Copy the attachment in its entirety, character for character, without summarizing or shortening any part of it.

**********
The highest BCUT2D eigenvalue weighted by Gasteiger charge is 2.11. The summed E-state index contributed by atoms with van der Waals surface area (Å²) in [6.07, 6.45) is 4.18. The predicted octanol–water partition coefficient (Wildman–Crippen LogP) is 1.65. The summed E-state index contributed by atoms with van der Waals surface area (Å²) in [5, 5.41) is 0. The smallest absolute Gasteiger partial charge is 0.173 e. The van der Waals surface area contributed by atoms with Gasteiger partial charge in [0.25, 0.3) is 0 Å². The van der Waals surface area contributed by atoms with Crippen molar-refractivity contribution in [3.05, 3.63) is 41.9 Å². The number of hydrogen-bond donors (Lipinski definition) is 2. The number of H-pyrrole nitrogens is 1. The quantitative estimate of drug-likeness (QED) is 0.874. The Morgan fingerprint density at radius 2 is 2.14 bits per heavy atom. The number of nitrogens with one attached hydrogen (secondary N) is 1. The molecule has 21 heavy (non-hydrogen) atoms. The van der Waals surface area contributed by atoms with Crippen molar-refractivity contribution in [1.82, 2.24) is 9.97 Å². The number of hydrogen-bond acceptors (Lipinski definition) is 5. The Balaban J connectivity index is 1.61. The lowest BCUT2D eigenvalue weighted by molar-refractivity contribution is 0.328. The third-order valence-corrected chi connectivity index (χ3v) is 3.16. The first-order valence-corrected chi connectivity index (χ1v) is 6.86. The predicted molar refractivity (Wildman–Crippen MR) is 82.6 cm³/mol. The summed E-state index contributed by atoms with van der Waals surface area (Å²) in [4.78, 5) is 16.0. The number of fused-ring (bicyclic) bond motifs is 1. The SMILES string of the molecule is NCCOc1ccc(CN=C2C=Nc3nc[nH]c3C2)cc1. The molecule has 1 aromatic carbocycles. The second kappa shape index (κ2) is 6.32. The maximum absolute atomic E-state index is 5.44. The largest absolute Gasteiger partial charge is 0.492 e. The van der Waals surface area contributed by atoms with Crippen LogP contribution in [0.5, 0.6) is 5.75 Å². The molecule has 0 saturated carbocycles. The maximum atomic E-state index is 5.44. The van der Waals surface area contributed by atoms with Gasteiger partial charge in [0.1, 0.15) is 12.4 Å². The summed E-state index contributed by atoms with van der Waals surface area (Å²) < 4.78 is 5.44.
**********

The highest BCUT2D eigenvalue weighted by Gasteiger charge is 2.11. The summed E-state index contributed by atoms with van der Waals surface area (Å²) in [6.07, 6.45) is 4.18. The predicted octanol–water partition coefficient (Wildman–Crippen LogP) is 1.65. The summed E-state index contributed by atoms with van der Waals surface area (Å²) in [5, 5.41) is 0. The smallest absolute Gasteiger partial charge is 0.173 e. The van der Waals surface area contributed by atoms with Gasteiger partial charge in [0.25, 0.3) is 0 Å². The van der Waals surface area contributed by atoms with Crippen molar-refractivity contribution in [3.05, 3.63) is 41.9 Å². The number of hydrogen-bond donors (Lipinski definition) is 2. The number of H-pyrrole nitrogens is 1. The quantitative estimate of drug-likeness (QED) is 0.874. The Morgan fingerprint density at radius 2 is 2.14 bits per heavy atom. The number of nitrogens with one attached hydrogen (secondary N) is 1. The molecule has 21 heavy (non-hydrogen) atoms. The van der Waals surface area contributed by atoms with Crippen molar-refractivity contribution in [1.82, 2.24) is 9.97 Å². The number of hydrogen-bond acceptors (Lipinski definition) is 5. The Balaban J connectivity index is 1.61. The lowest BCUT2D eigenvalue weighted by molar-refractivity contribution is 0.328. The third-order valence-corrected chi connectivity index (χ3v) is 3.16. The first-order valence-corrected chi connectivity index (χ1v) is 6.86. The predicted molar refractivity (Wildman–Crippen MR) is 82.6 cm³/mol. The summed E-state index contributed by atoms with van der Waals surface area (Å²) in [4.78, 5) is 16.0. The number of fused-ring (bicyclic) bond motifs is 1. The SMILES string of the molecule is NCCOc1ccc(CN=C2C=Nc3nc[nH]c3C2)cc1. The molecule has 1 aromatic carbocycles. The second kappa shape index (κ2) is 6.32. The maximum absolute atomic E-state index is 5.44. The largest absolute Gasteiger partial charge is 0.492 e. The van der Waals surface area contributed by atoms with Crippen LogP contribution in [0.5, 0.6) is 5.75 Å². The molecule has 0 saturated carbocycles. The maximum atomic E-state index is 5.44. The van der Waals surface area contributed by atoms with Gasteiger partial charge in [0.1, 0.15) is 12.4 Å². The summed E-state index contributed by atoms with van der Waals surface area (Å²) < 4.78 is 5.44.